by Timothy P. Flynn
When you are seated on a jury, your duty is to observe the trial from start to finish, then decide the case based on the evidence submitted during the trial. This usually takes a few days; sometimes a week or more.
During your service, the trial judge will instruct you not to discuss the case with anyone, including your family. This used to involve the juror dodging an innocent query by a spouse at the dinner table about the trial. Now, there is much more at stake.
Today’s juror can get online and find out details about the judge, the attorneys, the parties to the litigation and, sometimes, even the events surrounding the case. Google Earth can bring the juror to the scene of the crime, and then some.
The Problem. In a nutshell, a trial is about managing information relevant to the case submitted for jury consideration. Under the court rules, however, when and how that information is presented to the jury is strictly controlled. Also, only some of the information pertaining to a case gets to see the light of day with the jury. There is much that is excluded based on the statutes, rules of evidence and court rules.
But what happens when a juror utilizes the Internet to obtain additional information, or utilizes social media to obtain personal information about a party or a witness in the case? This troubling phenomenon has been popping up with alarming regularity across the nation over the past five years. The result is sometimes a mistrial. The cost: tens of thousands of wasted resource dollars along with an erosion of confidence in our jury-based court system.
A colleague of mine from Salt Lake City, Tyson Snow, recently completed a jury trial in federal court in Montana. In addition to requesting the social media jury instruction, Mr. Snow also searched for the jurors’ profiles on several social media sites. Of the 13 sitting jurors [12 plus an alternate], seven of the jurors had a presence on some of the common social media sites. After the proceedings each day, Mr. Snow would then take a few moments to monitor the activity of the jurors, if any, on those sites to determine whether they were communicating anything about the case to their contacts.
Mr. Snow’s trial took two weeks to complete. Therefore, jurors were home from the trial over the course of a weekend; a tempting time for most jurors to drill into the case, learn some more about the players, and trumpet what you think about it all to your social media connections. Luckily, Mr. Snow’s jurors were clean and well behaved. No one made trial-ruining posts to their sites.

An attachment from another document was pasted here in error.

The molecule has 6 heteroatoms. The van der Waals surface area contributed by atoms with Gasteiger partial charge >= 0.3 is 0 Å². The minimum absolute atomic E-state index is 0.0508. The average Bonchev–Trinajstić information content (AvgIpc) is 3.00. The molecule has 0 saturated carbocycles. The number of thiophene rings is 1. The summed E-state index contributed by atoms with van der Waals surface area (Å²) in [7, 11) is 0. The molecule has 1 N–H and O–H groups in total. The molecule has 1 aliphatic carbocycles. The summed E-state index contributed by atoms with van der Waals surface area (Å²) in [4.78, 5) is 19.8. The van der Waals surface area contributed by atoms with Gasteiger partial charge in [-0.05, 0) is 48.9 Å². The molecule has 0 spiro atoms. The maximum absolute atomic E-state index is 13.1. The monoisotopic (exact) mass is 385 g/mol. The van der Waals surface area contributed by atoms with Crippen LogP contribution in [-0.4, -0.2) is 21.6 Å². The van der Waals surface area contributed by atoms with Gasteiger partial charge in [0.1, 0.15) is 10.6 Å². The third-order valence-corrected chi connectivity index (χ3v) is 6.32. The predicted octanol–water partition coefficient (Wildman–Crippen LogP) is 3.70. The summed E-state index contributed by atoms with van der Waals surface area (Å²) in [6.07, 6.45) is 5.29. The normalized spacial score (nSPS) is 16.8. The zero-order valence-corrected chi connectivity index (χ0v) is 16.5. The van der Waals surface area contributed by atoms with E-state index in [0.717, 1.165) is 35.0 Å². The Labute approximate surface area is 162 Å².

Another Problem. It’s one thing to monitor those jurors who maintain public profiles on social media sites to ensure they are not discussing the case with their connections. Yet, it is something entirely different when a juror, privately, accesses social media, or the Internet at large, to obtain additional information – information not endorsed by the court through the applicable rules. This extra-court activity is well hidden from the professionals.
Such surfing contravenes the efforts of the court and the lawyers, who strive to present information to a jury in accord with a very specific, long-standing, and thoroughly developed set of rules designed to eliminate prejudice. The prospect of a lay person, a juror, charged with deciding a case based on specific rules, breaking those rules to glean additional information, is disheartening.
Another Possible Solution. One idea to monitor jurors’ Internet activity is for the jurors to disclose their IP addresses and social media handles prior to trial so they can be monitored. Technicians hired by the court would install special cookies so that if a juror accesses the Internet about the case in any way, the juror’s foray is reported to the trial judge.
How will the prospective jurors among us react to that intrusion? Not likely a welcome development in our increasingly privacy conscious society.
Our collective unwillingness to be burdened by jury service is now stronger than ever. Complicating that resistance, if you do find yourself on a jury, particularly for a long trial, there is a nearly overwhelming temptation to “be the lawyer” and find out all you can about your case.
The question is whether our ancient jury system can survive this technological affront. As time marches on, this conflict will be played out with more frequency and greater visibility. In the meantime, if you do find yourself seated in the jury box, listen to the judge’s instructions and, above all else, OBEY.